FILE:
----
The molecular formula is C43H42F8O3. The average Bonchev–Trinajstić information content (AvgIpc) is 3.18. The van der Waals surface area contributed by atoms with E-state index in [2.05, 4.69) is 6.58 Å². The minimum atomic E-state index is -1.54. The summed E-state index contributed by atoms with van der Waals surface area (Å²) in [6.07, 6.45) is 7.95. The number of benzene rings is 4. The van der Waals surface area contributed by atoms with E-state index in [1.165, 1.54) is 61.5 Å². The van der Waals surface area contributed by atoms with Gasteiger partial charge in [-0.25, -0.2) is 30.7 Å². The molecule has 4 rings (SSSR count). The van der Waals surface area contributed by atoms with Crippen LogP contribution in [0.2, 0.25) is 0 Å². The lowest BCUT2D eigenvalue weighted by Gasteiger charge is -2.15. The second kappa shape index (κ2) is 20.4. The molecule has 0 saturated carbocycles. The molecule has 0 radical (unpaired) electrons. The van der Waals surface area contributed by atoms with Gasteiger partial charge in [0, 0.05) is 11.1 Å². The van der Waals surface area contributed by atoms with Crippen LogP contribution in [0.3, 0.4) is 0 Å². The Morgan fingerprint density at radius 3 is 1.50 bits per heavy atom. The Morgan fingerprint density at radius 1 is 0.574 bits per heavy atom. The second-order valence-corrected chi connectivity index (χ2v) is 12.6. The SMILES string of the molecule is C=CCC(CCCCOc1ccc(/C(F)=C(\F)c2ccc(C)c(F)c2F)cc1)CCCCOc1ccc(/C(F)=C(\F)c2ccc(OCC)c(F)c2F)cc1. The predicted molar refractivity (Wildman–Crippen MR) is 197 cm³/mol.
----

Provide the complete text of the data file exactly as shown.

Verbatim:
The molecular formula is C43H42F8O3. The average Bonchev–Trinajstić information content (AvgIpc) is 3.18. The van der Waals surface area contributed by atoms with E-state index in [2.05, 4.69) is 6.58 Å². The minimum atomic E-state index is -1.54. The summed E-state index contributed by atoms with van der Waals surface area (Å²) in [6.07, 6.45) is 7.95. The number of benzene rings is 4. The van der Waals surface area contributed by atoms with E-state index in [1.165, 1.54) is 61.5 Å². The van der Waals surface area contributed by atoms with Gasteiger partial charge in [-0.25, -0.2) is 30.7 Å². The molecule has 4 rings (SSSR count). The van der Waals surface area contributed by atoms with Crippen LogP contribution in [0.2, 0.25) is 0 Å². The lowest BCUT2D eigenvalue weighted by Gasteiger charge is -2.15. The second kappa shape index (κ2) is 20.4. The molecule has 0 saturated carbocycles. The molecule has 0 radical (unpaired) electrons. The van der Waals surface area contributed by atoms with Gasteiger partial charge in [0, 0.05) is 11.1 Å². The van der Waals surface area contributed by atoms with Crippen LogP contribution in [0.3, 0.4) is 0 Å². The Morgan fingerprint density at radius 3 is 1.50 bits per heavy atom. The Morgan fingerprint density at radius 1 is 0.574 bits per heavy atom. The second-order valence-corrected chi connectivity index (χ2v) is 12.6. The SMILES string of the molecule is C=CCC(CCCCOc1ccc(/C(F)=C(\F)c2ccc(C)c(F)c2F)cc1)CCCCOc1ccc(/C(F)=C(\F)c2ccc(OCC)c(F)c2F)cc1. The predicted molar refractivity (Wildman–Crippen MR) is 197 cm³/mol.